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Hi, I couldnt think of a better place to came and ask this question. Im new to motorcycles. Getting my license and will hopefully be out and about looking for bikes soon. I have fallen in love with the warriors, however... Being that I am new to bikes in general, I am assuming that these are probably a little "too much" of a bike for me. There is an 05' warrior for sale (used of course) near me. Like I said I have just absolutely fallen in love with these bikes. Im not a big person (about 145lbs.) Im just curious to know since most if not all of you own these bikes, what is your opininon??? Im not a speed crazy person, just looking for a nice cruiser. Your input is greatly appreciated!!
 

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Not too much at all. They might vibrate a bit compared to learner bikes but once they're up and running they're great to ride and handle really well. Just watch doing your slow turns and keep off the front brake when doing do.
 

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Welcome JBone. Many people have had the Warrior as their first bike, it all depends on you really. Just make sure that you take a MC riders course first and then when you are ready don't buy new (buy used) as you are bound to drop the bike a couple of times - especially during slow manoevres. Best of luck.
 

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J, there will be many who disagree with me, Buy a used small bike,take a MSF course and learn how to ride using what you learned in the course. Then ride and practice some more. Take the expanded MSF course. Get the Warrior next year.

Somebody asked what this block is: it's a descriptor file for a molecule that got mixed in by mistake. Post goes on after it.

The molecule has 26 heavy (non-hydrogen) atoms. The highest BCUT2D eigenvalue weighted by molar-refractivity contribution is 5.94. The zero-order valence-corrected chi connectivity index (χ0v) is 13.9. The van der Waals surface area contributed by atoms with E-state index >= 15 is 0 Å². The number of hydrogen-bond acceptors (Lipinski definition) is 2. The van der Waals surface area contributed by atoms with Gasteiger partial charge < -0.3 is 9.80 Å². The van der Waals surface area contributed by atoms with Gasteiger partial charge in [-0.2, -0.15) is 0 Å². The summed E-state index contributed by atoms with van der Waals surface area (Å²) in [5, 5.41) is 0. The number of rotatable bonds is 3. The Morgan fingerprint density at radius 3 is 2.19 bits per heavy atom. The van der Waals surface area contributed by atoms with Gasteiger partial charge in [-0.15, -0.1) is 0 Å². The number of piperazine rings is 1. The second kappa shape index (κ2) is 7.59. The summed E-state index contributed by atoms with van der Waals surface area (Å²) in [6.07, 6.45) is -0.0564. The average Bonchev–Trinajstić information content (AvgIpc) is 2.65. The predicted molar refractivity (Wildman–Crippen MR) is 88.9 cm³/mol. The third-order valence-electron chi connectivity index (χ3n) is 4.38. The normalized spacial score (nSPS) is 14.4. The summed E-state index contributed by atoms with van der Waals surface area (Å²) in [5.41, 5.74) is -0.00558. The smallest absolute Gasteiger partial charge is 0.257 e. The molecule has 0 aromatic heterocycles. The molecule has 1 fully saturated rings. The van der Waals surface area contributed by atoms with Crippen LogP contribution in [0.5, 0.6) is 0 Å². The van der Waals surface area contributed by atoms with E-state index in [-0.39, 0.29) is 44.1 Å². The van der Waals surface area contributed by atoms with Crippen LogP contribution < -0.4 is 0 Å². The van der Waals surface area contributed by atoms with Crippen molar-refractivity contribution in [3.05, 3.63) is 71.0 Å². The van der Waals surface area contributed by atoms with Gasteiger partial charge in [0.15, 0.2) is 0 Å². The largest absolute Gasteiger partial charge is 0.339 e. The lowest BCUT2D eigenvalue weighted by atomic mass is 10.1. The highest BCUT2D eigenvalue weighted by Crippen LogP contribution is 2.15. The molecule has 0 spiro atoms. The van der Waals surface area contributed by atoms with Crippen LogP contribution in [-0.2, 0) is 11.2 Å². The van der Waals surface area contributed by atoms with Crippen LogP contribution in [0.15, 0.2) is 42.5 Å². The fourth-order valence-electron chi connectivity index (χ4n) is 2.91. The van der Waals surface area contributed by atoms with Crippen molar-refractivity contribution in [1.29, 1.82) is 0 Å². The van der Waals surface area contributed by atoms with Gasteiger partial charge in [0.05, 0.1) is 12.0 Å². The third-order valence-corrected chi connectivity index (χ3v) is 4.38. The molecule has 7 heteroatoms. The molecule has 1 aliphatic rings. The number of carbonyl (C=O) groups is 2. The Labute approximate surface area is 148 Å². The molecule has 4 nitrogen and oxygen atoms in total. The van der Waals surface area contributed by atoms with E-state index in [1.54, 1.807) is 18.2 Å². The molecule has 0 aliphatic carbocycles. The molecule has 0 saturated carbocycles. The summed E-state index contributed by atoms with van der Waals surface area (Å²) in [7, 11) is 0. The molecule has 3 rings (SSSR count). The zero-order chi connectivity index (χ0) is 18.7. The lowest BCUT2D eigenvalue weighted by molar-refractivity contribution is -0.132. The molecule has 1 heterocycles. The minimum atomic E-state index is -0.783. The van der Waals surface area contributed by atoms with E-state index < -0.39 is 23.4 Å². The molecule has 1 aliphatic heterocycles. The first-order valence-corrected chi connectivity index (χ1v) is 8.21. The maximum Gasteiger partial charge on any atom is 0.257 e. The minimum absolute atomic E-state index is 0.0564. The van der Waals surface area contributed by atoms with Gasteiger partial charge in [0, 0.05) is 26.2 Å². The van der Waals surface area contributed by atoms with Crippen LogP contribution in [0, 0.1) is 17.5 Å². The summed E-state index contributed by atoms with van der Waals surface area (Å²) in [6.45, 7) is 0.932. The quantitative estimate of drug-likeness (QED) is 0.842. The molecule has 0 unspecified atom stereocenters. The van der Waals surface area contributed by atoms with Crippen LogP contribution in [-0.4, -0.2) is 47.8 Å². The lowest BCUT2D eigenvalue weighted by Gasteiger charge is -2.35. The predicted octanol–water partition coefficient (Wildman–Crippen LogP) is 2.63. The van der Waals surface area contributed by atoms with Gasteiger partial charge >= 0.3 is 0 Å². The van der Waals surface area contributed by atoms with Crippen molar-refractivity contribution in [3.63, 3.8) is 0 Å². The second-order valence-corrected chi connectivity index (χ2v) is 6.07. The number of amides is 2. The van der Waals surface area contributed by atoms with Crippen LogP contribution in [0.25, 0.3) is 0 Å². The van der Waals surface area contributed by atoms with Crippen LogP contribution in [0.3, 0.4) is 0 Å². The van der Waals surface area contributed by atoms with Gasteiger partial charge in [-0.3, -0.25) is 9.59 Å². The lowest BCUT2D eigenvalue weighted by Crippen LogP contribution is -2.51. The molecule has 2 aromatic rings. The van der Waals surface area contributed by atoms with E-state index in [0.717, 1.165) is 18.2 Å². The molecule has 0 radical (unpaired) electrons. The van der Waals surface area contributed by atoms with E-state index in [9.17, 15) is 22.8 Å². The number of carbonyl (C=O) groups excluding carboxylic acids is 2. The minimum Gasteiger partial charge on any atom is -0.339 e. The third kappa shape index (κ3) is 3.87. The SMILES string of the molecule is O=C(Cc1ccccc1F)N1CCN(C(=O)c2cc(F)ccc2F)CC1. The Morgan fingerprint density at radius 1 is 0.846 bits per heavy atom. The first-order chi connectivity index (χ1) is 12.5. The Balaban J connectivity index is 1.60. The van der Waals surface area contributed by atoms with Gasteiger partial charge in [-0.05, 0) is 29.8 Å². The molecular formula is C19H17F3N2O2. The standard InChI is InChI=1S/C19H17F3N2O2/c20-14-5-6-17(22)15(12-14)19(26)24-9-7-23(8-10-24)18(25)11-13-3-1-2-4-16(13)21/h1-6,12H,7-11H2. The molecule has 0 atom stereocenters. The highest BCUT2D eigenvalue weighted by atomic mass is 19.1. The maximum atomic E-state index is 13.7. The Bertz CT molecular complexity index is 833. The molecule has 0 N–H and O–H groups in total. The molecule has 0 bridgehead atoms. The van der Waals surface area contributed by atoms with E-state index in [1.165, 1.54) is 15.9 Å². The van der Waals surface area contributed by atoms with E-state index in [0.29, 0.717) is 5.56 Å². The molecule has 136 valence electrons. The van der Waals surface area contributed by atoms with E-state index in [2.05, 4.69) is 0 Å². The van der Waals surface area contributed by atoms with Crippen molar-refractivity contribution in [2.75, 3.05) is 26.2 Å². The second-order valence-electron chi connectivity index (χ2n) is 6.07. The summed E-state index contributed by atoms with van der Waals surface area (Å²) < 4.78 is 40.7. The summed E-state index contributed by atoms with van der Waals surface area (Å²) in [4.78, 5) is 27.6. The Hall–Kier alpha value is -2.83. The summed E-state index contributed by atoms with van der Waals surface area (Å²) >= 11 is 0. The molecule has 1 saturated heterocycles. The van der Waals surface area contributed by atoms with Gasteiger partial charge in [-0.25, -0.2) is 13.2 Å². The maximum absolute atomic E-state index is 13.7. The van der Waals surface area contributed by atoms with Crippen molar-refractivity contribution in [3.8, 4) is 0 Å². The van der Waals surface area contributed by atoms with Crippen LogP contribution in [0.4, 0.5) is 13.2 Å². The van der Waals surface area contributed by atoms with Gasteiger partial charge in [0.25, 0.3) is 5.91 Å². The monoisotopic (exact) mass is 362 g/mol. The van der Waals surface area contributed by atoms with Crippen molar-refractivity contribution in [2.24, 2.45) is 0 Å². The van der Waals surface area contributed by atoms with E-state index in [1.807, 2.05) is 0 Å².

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It's all about control.Small bike or big bike either way its a 2 wheeler, and it's the cars and such that are most dangerous. The warrior may be big and powerfull but it is very nimble and easy to ride. I had been off a bike for 10 yrs and jumped on the warrior. It is a lot of bike but it is all about control. Take a good safety course and learn to contol your wrist. You will grow into the bike quickly.
 

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Take the course. Buy the Warrior. If you don't buy the bike you want you won't be happy riding the beginner bike. The Warrior is a big bike, just take it easy and grow into it.
 

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A lot of bikes these days are pretty big, pretty fast. Unless you buy an older nighthawk or shadow and are happy with it, buy the warrior and ease into the power especially around turns.
 

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I had the same problem but I hadn't ridden in over 15 years and then the bikes were small. I fell in love with the warrior at first site. that wide body and her curves just were meant for me. the owner of the dealer started her up for me and let me sit on her and throttle just for the feel. I felt 1700cc was a lot to handle, but that roar was unbelievable and I felt like I had controll of the power with the throttle[/emoticons/emotion-4.gif] the shakeing told me she was ready andwanted to break loose, purchased on the spot.[/emoticons/emotion-2.gif]. after ridding a few days I proposed and she said yes, now shes with me forever[/emoticons/emotion-2.gif][/emoticons/emotion-2.gif][/emoticons/emotion-2.gif]. you won't regret getting the warrior now.